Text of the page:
19/02/2022 - 26/03/2022
The experimental media alchemy of E.E. Vonna-Michell and Balsam Flex
by Marc Matter
“Fills the Room of Your Choice. A sniffing apparatus for the head, KHAASHA-200 will replace the anxious odors of the world with the single, stable scent of your desire! This elegant piece of jewelry made of gold or silver holds the source of the smell you want to smell - by inclination.”
This advertisement for an unusual and somewhat novel accessory can be found on a leaflet dating from the mid 1980s for “series 3” of the UK-based Balsam Flex publishing project (see image). Run by E.E. Vonna-Michell (1950-2020) from the mid-1970s until the early 1990s, Balsam Flex remains a true enigma amongst small press publishers, even in the already baffling field of artist’s publications produced in a DIY manner (or, more appropriate in most cases: DIT as in do-it-together, a term introduced to me by artist, musician and writer Chris Mann). Releasing experimental art and poetry works (foremost sound poetry) that expanded the notion of poetry, as well as documenting performances that happened mainly in and around London, the activities of this publishing project can be associated with the ‘British Poetry Revival’. It ought to be recognized as a rather singular practice though, due to its utilization, and oftentimes misuse, of media and technology and a highly idiosyncratic approach.
The publications of Balsam Flex consisted mainly of sound works on audio cassettes (according to E.E. Vonna-Michell far over a hundred titles in a print-run of up to a few hundred copies), a few small, self-made books and other printed matter, as well as some video and original editions. Some of the releases were rather peculiar: for example, one original edition (You are the only one missing by Jiri Perez, presumably a pseudonym) is described as a “mannikin audio recorder – self-performing”; one audio cassette release seemed to be unplayable, foreshadowing so-called ‘anti-records’ by artists and noise musicians; another one’s content differs each time it was played back due to a deliberate unstable mechanical constellation of the inner-life of the cassette.
I had great luck to visit E.E. Vonna-Michell in his London studio in early 2017 to talk about his projects and the publishing experiences with Balsam Flex, an encounter made possible by the mediation of his son Tris who I met and became friends with due to our shared interest in experimental spoken word, concrete and sound poetry. The meeting was one of the most impressive encounters I ever had. After years of trying to organize a meeting, I was curious and excited. He turned out to be welcoming and open to my interest in his work. He talked about his current projects that were not declared as art and placed incognito in public places such as trains, as well as other projects executed in anonymity and hard to grasp in its audaciousness and complexity. Never applying for grants and reluctant to declare himself an artist, he rather earned his money doing printing and duplication jobs for colleagues and later consulting for various companies using his expertise in media technology.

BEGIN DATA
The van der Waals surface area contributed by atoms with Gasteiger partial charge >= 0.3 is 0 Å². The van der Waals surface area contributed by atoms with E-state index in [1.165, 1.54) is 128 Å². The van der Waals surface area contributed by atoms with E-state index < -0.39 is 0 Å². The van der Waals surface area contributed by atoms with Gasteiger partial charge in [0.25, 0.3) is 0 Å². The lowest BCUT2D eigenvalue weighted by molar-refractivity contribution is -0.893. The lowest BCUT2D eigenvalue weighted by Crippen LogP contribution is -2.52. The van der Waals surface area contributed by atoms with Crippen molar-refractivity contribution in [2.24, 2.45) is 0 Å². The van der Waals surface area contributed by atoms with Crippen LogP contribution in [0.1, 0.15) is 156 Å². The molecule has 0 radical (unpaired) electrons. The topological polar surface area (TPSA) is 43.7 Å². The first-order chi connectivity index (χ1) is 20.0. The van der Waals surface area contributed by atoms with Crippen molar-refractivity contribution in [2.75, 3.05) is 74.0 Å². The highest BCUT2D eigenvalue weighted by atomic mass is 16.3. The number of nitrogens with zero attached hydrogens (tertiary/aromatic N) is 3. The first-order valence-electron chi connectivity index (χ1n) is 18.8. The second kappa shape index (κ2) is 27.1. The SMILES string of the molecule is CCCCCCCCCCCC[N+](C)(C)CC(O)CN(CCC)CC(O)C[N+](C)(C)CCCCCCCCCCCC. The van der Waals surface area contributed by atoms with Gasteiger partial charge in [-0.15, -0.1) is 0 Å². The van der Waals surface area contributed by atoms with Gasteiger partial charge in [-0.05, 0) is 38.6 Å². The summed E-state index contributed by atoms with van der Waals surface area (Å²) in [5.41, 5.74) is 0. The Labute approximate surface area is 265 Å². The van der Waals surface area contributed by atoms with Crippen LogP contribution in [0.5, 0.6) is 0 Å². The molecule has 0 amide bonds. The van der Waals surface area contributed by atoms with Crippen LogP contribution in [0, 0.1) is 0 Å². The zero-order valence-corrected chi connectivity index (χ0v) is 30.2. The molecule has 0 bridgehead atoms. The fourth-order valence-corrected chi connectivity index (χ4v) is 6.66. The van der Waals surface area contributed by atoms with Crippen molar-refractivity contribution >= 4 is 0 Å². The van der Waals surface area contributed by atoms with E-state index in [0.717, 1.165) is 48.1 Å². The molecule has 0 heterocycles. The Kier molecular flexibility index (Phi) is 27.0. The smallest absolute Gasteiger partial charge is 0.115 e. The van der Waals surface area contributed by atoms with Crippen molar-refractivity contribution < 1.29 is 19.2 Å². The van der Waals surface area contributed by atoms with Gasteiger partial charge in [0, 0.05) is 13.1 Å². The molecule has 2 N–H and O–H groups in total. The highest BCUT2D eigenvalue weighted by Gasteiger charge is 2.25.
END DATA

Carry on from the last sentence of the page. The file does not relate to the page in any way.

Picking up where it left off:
E.E. Vonna-Michell had an odd kind of humour and dry wit but being of utmost seriousness concerning matters of artistic research, practice and reflection. In addition to that, his approach to media technologies and its utilization in the arts was extremely insight-driven and well-informed—a true and deeply involved ‘artist-engineer’ who added, subtracted, dismantled and reassembled materials (C.f. “Collage, Montage and Related Terms: Their Literal and Figurative Use in and Application to Techniques and Forms in Various Arts” by Ulrich Weissenstein) in new and yet unknown ways, creating works that comprise the process of its making in itself. After my visit I immediately took notes of our conversation and the term ‘media-alchemist’ popped up in my mind: somebody who searches and finds alternative ways to handle technical media to achieve aesthetic results which had yet to evolve. As cliché it might sound, he seemed to me as somebody taking deep trips into unknown and unchartered territories. [...]
Marc Matter on his encounter with E.E. Vonna-Michell, made possible thanks to his son, Tris Vonna-Michell. Complete text published in the Newspaper Jan Mot, n° 130, January 2022.
E.E. Vonna-Michell and Henri Chopin, To Ray The Rays, 1986-87, 16mm film transferred to video, sound, colour, 7 minutes 55 seconds, edition of 1 and 1 E.C.; Tris Vonna-Michell, back segments, 2022, slide projection, 35 colour slides (35mm), audio, back segments publication by E.E. Vonna-Michell, 8 minutes 03 seconds, edition of 1 and 1 A.P. (back segments, installation views at Jan Mot, 2022, from left to right)